Prior to working on Google’s expansion to Web3 and crypto, Widmann first worked as legal counsel for the Web2 giant, and has a background in securities law.
In his role to bring Google from Web2 to Web3, Widmann states that he’s working to “build a giant bridge” between Web3 companies and the blockchain by offerings such as node services via Google Cloud. Nodes run code for crypto networks, and are seen as the backbone for the infrastructure of Web3.
“The Cloud provision—we’re a layer zero,” Widmann said. As each node is integral to Web3 architecture, they have to be decentralised and global enough to withstand internet and power outages, in addition to political unrest. As Google has enough of a global presence, Widmann sees that Google can do the work to help provide nodes.
But if a powerful tech giant like Google or Amazon ends up controlling the majority of blockchain nodes, it would be against crypto’s original ideologies. “If everything is running on Google, I will be the first to say that is a problem, frankly,” Widmann said of Web3’s future.
Widmann’s beliefs on decentralisation
Decentralisation has become the point of separation between Web2 and Web3 – and Widmann sees that it is an essential part of Google’s Web3 Strategy.
However, Widmann sees that not everything necessarily needs to be as decentralised as possible.
“If you tried to build a data centre with a group of DAO participants—I’m sure you could raise the capital, but I don’t really know if you could coordinate around that kind of resourcing to build that,” he said.
Widmann also believes that not everything should be on the blockchain.
“There are some things where a censorship resistant, distributed source of truth makes sense,” Widmann said, but added that “there are [also] a lot of things that don’t require immutable ledgers.”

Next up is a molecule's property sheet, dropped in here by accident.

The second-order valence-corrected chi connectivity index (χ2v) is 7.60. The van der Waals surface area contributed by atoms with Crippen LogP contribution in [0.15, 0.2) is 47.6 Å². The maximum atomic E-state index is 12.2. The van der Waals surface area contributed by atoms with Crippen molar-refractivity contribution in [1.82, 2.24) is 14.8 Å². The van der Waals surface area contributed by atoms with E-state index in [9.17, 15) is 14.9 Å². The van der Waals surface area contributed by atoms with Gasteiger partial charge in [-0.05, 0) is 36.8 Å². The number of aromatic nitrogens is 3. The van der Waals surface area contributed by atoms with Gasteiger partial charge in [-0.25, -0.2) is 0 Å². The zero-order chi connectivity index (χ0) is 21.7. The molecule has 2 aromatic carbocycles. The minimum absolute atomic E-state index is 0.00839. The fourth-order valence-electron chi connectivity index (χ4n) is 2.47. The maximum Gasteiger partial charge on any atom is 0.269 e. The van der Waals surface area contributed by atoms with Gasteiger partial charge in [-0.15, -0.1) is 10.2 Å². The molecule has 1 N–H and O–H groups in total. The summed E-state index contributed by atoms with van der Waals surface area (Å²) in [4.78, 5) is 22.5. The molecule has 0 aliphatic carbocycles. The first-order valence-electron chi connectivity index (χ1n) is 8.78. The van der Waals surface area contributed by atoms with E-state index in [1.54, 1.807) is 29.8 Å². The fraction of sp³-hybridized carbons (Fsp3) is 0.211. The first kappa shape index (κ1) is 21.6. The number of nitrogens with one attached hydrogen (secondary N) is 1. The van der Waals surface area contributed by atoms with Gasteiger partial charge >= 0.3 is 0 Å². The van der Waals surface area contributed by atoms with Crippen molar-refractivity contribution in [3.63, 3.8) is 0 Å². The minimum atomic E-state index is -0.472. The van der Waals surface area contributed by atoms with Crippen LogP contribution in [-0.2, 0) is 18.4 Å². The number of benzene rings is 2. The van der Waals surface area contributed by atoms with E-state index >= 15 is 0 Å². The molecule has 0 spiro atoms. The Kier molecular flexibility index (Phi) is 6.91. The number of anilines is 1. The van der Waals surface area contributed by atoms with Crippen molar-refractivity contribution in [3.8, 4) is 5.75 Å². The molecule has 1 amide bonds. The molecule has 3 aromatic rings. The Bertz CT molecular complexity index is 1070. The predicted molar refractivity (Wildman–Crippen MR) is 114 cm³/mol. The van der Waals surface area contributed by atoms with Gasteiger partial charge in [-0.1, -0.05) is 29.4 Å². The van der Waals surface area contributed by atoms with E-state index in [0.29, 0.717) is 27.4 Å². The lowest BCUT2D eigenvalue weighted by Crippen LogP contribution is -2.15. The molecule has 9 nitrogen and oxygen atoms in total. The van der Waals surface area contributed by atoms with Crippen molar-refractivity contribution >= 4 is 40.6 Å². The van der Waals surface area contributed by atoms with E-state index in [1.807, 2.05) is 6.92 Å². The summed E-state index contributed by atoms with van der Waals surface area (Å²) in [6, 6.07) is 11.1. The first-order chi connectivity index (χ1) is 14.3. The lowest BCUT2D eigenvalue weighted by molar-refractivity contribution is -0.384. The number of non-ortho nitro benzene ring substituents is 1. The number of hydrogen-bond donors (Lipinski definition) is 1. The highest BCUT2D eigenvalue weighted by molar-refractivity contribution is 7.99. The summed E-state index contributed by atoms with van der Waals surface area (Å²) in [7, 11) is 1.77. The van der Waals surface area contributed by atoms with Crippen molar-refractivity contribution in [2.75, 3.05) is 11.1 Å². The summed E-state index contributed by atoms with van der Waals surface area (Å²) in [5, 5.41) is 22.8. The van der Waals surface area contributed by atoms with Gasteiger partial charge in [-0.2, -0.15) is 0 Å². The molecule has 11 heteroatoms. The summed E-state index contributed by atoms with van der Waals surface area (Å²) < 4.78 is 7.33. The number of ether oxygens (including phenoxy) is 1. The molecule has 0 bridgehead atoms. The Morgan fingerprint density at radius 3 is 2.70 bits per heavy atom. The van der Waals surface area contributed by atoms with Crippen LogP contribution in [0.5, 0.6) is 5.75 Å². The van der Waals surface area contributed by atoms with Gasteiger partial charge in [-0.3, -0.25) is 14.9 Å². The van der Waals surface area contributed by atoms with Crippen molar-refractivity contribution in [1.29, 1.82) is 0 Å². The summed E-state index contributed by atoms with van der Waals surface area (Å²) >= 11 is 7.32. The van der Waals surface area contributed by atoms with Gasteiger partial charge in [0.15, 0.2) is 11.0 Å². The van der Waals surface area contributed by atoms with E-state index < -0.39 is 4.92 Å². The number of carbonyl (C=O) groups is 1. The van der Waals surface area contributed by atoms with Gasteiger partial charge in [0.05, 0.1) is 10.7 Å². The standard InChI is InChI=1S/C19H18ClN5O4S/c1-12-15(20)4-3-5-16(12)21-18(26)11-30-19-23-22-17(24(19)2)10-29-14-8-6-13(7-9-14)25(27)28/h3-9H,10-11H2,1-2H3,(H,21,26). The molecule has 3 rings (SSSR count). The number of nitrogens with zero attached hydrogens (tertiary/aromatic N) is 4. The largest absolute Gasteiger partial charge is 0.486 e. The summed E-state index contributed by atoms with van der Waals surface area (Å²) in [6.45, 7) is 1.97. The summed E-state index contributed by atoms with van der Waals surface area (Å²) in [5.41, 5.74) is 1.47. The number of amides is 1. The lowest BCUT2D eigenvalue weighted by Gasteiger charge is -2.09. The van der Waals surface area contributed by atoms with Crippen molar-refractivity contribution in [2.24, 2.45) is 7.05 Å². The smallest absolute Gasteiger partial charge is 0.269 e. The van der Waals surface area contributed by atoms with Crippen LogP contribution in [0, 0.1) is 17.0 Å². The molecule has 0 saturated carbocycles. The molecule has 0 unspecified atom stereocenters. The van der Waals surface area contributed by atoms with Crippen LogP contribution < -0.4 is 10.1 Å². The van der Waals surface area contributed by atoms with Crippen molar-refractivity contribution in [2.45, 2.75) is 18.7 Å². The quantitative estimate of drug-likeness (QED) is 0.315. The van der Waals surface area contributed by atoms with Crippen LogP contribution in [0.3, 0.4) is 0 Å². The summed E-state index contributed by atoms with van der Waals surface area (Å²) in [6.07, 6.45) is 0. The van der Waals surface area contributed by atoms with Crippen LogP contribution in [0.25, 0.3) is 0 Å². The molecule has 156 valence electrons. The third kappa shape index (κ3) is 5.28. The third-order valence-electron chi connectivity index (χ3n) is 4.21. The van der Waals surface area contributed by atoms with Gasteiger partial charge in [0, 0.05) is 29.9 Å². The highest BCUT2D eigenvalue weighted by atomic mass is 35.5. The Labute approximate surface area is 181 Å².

As Google Cloud is chain-agnostic, Widmann wants layer one protocols to build on top of Google Cloud’s offerings, and potentially compete against each other – or create a whole ecosystem of different niches.
Widmann has differentiated Google and Avalanche by saying that the latter is a layer one blockchain – not being a layer zero for crypto. “Layer zero” is a catch-all term that refers to a network framework that is the architecture for any blockchain network – composed of protocols, connections, hardware, miners, and other components that make a blockchain ecosystem work.
Widmann however acknowledges that this label is a “rhetorical issue.”
Widmann insists that protocols like Avalanche “try and set themselves as that foundational layer” but states that in reality, “it’s all running on top of a compute container hosted somewhere.”
Arguing that Avalanche “doesn’t have a cloud business”, and that “they run on data centres, just like every other layer one,” Widmann states “that’s where the cloud providers come in” to aide the crypto ecosystem.